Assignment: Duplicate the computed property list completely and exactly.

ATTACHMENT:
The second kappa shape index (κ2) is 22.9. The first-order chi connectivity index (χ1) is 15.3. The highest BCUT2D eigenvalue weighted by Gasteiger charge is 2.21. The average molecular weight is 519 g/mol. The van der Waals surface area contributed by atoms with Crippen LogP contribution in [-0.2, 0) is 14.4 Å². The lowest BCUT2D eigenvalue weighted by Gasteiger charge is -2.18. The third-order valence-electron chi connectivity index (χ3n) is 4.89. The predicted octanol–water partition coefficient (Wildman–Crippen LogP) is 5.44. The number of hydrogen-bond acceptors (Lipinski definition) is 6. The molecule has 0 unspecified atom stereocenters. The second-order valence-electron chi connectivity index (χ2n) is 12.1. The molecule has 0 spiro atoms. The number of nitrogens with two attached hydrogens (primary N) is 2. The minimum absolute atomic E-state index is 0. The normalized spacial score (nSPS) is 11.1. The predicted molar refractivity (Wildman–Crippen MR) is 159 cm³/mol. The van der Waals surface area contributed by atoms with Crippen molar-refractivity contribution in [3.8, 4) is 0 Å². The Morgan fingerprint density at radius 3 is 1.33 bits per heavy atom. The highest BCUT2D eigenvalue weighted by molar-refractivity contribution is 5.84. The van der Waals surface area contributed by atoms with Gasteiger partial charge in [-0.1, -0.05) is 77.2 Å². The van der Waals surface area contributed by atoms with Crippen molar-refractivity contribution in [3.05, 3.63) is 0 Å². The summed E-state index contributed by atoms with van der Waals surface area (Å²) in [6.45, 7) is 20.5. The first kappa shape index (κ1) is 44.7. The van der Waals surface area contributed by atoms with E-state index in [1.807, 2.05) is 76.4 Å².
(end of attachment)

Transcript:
The second kappa shape index (κ2) is 22.9. The first-order chi connectivity index (χ1) is 15.3. The highest BCUT2D eigenvalue weighted by Gasteiger charge is 2.21. The average molecular weight is 519 g/mol. The van der Waals surface area contributed by atoms with Crippen LogP contribution in [-0.2, 0) is 14.4 Å². The lowest BCUT2D eigenvalue weighted by Gasteiger charge is -2.18. The third-order valence-electron chi connectivity index (χ3n) is 4.89. The predicted octanol–water partition coefficient (Wildman–Crippen LogP) is 5.44. The number of hydrogen-bond acceptors (Lipinski definition) is 6. The molecule has 0 unspecified atom stereocenters. The second-order valence-electron chi connectivity index (χ2n) is 12.1. The molecule has 0 spiro atoms. The number of nitrogens with two attached hydrogens (primary N) is 2. The minimum absolute atomic E-state index is 0. The normalized spacial score (nSPS) is 11.1. The predicted molar refractivity (Wildman–Crippen MR) is 159 cm³/mol. The van der Waals surface area contributed by atoms with Crippen molar-refractivity contribution in [3.8, 4) is 0 Å². The Morgan fingerprint density at radius 3 is 1.33 bits per heavy atom. The highest BCUT2D eigenvalue weighted by molar-refractivity contribution is 5.84. The van der Waals surface area contributed by atoms with Gasteiger partial charge in [-0.1, -0.05) is 77.2 Å². The van der Waals surface area contributed by atoms with Crippen molar-refractivity contribution in [3.05, 3.63) is 0 Å². The summed E-state index contributed by atoms with van der Waals surface area (Å²) in [6.45, 7) is 20.5. The first kappa shape index (κ1) is 44.7. The van der Waals surface area contributed by atoms with E-state index in [1.807, 2.05) is 76.4 Å².